“A work in progress quickly becomes feral. It reverts to a wild state overnight. It is barely domesticated, a mustang on which you one day fastened a halter, but which now you cannot catch. It is a lion you cage in your study. As the work grows, it gets harder to control; it is a lion growing in strength. You must visit it every day and reassert your mastery over it. If you skip a day, you are, quite rightly, afraid to open the door to its room. You enter its room with bravura, holding a chair at the thing and shouting, “Simba!”’

(Annie Dillard, The Writing Life)

From Instagram, with love. by Christina Rosalie

Hi. It's been a busy handful of days. There has been catching tadpoles, and picking apple blossoms; meeting my twin nephews and watching my boys play with their cousins; birthday cake and deadlines; air turbulence and taxi rides; an end of the week business trip to NYC; then riding the train up to CT to the wedding of one of my oldest friends.

There's more to that last story for another day. So much more.

But for tonight there are a handful of photos from what I've been up to since graduating. (Thank you for all your awesome comments and appreciation for the big work of my thesis. I so adore you all.)

The wildness of crows and the wonder of taking note by Christina Rosalie

For a few weeks just at the end of winter before we set the clocks ahead and the evenings were filled with yellow light, I'd leave work just after the sun had set; the sky still stained blue and tangerine with the remnants of the sun's grandur, and I'd look up, reacquainting myself with the wideness of the heavens and the moon and the geometry of rooflines and I'd see them:


Sometimes just a few, other times so ten or twelve, or even dozens flying all in the same direction, their harsh calls filling the darkening air; and one day looking out the window of my car I saw their silhouettes gathering in the tree tops in an empty patch of land between the electricity co-op and a renovated factory building.

Not ten or twelve, but hundreds, thousands of crows.

The first day I kept driving, smiling to myself at the strange figment of wonder I'd witnessed. The next day leaving work the sky was full of crows again, and when I drove past, I drove more slowly, starring. On the sidewalk people were walking to and fro as if it were a normal occurrence; as if the thousands of crows covering every tree top above them were something utterly ordinary.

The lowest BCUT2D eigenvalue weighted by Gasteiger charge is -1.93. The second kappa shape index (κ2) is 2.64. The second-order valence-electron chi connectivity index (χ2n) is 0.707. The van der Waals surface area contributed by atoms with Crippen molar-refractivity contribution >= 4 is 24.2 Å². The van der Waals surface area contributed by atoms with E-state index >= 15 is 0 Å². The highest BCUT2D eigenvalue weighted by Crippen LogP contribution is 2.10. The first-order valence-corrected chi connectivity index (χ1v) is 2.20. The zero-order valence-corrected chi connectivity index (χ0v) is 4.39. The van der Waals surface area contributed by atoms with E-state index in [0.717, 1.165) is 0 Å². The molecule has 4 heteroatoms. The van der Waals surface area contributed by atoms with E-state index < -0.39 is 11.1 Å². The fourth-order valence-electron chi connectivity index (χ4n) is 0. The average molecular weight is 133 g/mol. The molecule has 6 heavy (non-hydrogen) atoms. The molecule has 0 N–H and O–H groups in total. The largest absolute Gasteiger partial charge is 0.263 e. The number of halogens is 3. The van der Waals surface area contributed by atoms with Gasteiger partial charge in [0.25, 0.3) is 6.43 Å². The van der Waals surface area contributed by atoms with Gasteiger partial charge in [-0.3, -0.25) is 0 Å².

The third day I left work a few minutes early on purpose. The moon above me was completely round and white, pinned on the azure blanket of twilight like a cameo brooch, and when I got to the maples, they were already black silhouettes against the sky.

I parked behind the factory and walked out to the edge of the trees, and oh, I've never heard anything like it.

Pure wildness, the sound of thousands of crows. All calling, all cawing at once, their wings simultaneously beating the air and the settling.

I watched until my fingers grew cold, and my cheeks flushed and then I turned reluctantly to go.

The next day there were only a few--maybe a dozen in the trees, and today there weren't any there at all.


This life. Take note.

Make time for the reckless detour, the irrational urge to pause and be transformed by wonder.

A kind of christening by Christina Rosalie

I know I promised you all kinds of things: Part 2, a list, posts full of details and whimsy, but here I am, in the middle of things and all I want to tell you about is the hour that I spent on the California coastline this weekend. All I want to do is hit pause. All I want to do is linger.

So that I can remember the way the ocean sounded. The way it felt like coming home, and how that feeling hit me so hard it almost took my breath away.

I haven’t seen the Pacific since my father was alive. I haven’t been back there, to that familiar geography of rolling hills and gnarled cypress since he died. And oh, how that feeling pummeld me. The bittersweet of grief and longing, of memory and utter joy.

Standing there on the sandy beach with the cuffs of my jeans rolled up, ankle deep in the cold tide, I found myself inhabiting the memory of my twenty-one year old self.

I didn’t know my father was dying.

I’d just barely met the man I would marry.

I couldn’t imagine the children I’d conceive. These boys that I have now.

I hadn’t even claimed the word writer as my own.

Let alone heard the phrase brand strategy. Blogs didn’t exist. Social media wasn’t even a term. Google had just barely made the scene. People used Hotmail and still picked up the phone.

I was a girl with salt tangled hair, who felt like her heart would just bust open from the sheer wild joy of the waves.

And here I was now: 33, turning 34 in a matter of days. Inhabiting that feeling. Those memories. That ache, that loss, that progress.

It was cleansing, and devastating and wildly, utterly gorgeous. The light. The waves. The sand. The sky.